That Berlusconi and his associates don't trust certain magistrates hardly needs repeating. But it's odd how much faith they put in the due process of law when they're trying to shut up someone inconvenient. SB's already brought cases against newspapers in Italy and abroad, so far without success, but that isn't as important as establishing that acts of criticism will lead to substantial, even crippling lawyers' fees to prove their legitimacy. Now one of his right-hand men, Renato Schifani, a Sicilian lawyer and the owner of one of the senate's most splendid comb-overs until the Forza Italia image police got their hands on him, has decided to take Antonio Tabucchi, the author of, among other books, Sostiene Pereira, to court for an article he wrote for L'Unità, the ex-PCI that's already being sued by his long-time boss, SB. Tabucchi, whose name often pops among Nobel candidates, has been accused of besmirching Schifani's character, something the man does perfectly well for himself whenever he opens his mouth. Presumably Tabucchi mentioned some of Schifani's former associates, usurers, Mafiosi and the like, and didn't stress firmly enough that a man should never be judged by the company he keeps. If that weren't the case, of course, we'd hardly need to dig into Schifani's no doubt crystalline past for proof of unwise associations. I'd have thought the hands of a man who lends his professional skills to keeping the half-pint Buffoon out of jail were already quite muddied enough.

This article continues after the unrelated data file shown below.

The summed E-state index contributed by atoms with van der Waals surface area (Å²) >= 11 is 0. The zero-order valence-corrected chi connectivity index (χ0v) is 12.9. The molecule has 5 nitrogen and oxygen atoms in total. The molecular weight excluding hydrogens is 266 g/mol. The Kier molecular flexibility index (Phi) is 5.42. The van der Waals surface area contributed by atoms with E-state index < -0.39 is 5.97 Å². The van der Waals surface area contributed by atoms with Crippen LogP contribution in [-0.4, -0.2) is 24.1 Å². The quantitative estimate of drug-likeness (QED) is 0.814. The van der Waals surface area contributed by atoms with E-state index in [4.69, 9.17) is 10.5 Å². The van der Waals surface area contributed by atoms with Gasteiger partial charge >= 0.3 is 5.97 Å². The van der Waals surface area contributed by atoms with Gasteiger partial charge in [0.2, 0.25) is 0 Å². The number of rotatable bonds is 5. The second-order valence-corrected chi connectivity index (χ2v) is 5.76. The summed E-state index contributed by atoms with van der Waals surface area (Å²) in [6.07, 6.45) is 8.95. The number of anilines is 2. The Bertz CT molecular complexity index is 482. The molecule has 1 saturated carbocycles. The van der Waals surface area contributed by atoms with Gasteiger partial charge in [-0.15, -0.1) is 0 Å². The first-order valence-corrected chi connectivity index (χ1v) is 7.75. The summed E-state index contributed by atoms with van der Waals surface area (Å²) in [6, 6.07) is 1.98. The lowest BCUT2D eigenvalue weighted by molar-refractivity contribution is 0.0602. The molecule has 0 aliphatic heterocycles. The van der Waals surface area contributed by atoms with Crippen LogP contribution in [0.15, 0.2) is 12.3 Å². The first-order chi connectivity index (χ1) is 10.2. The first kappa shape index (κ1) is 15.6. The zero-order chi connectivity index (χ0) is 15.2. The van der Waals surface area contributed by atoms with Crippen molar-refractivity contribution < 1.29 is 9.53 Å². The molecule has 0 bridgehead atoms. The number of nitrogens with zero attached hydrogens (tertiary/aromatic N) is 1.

PS The word Berlusconi wasn't recognised by the spell-check of the computer I'm using to write this. It proposed, as an alternative, Lusciousness and an adjective referring to conifers. His old chum, the self-exiled 'socialist' crook Bettino Craxi, produced similarly improbable results, including Praxis, Cranium and Craving. There's a thesis here...